'Salting Bequest (A. 70 to A. 1029-1910) / Murray Bequest (A. 1030 to A. 1096-1910)'. In: List of Works of Art Acquired by the Victoria and Albert Museum (Department of Architecture and Sculpture). London: Printed under the Authority of his Majesty's Stationery Office, by Eyre and Spottiswoode, Limited, East Harding Street, EC, p. 113
Obverse: Inscription. Head of Faustina to right, diademed. Border of dots.
Reverse: Inscription. Eternity (or Fortune?) at left, holding a patera and leaning on a rudder resting on a globe. Border of dots.
This coin depicts the Empress Faustina the Elder (105-141 AD), who was the wife of Emperor Antonius Pius.
The aureus was an ancient Roman gold coin, issued from around the 1st century BC up to the 4th century AD. One aureus was worth 25 silver denarii. The denarius was a small silver coin and the principal silver coin issued in the ancient Roman currency system from the late 3rd century BC until the early 3rd century AD.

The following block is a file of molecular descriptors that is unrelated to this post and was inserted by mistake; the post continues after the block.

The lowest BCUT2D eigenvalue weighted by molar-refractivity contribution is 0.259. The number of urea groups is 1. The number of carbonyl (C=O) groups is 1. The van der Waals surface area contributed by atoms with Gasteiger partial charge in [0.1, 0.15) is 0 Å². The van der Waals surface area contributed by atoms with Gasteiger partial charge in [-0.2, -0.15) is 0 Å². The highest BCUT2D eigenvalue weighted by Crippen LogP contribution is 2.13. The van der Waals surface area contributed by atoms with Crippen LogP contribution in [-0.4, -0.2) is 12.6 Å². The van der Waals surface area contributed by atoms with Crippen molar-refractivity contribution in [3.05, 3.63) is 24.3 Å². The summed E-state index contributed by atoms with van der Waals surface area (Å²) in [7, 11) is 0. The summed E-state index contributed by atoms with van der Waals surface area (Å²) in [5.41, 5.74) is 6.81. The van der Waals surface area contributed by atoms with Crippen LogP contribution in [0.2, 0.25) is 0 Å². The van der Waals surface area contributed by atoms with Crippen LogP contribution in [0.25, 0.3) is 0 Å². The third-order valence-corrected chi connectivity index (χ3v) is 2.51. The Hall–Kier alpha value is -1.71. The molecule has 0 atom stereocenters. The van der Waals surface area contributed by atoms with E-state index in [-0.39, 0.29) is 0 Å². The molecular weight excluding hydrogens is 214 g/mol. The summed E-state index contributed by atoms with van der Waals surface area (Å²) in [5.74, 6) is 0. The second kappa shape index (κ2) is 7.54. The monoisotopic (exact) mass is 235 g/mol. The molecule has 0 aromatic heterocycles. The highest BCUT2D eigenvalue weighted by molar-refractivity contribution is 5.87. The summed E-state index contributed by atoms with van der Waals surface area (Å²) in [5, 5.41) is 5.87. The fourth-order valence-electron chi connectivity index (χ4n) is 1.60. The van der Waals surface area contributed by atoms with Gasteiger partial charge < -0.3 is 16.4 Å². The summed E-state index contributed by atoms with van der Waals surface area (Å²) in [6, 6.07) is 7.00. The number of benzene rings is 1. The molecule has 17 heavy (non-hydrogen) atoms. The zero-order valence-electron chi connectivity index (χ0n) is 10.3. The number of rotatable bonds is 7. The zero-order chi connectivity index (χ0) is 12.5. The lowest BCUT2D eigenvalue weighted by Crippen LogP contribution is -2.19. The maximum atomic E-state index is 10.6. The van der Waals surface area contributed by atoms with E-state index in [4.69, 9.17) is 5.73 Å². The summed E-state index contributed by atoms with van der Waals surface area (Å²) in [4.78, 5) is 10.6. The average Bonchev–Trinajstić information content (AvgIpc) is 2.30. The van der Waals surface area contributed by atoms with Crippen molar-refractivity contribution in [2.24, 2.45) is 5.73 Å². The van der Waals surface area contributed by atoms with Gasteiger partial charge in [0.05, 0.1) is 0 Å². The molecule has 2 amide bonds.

The use of the portrait is the most persistent and usually the most striking feature of coins of the Roman Empire. Particularly during the first three centuries of the Empire's existence (27 BC-AD 284) images of historically recorded (and some unrecorded) people appear on the majority of coins.
Roman coins acted as a vehicle for the quick and wide-reaching spread of propagandic images of Imperial power, at the centre of which was the embodiement of Rome and all that its Empire stood for, the Emperor himself. Roman coins survive in very large numbers and are frequently found right across Europe, reaching the furthest corners of the Empire.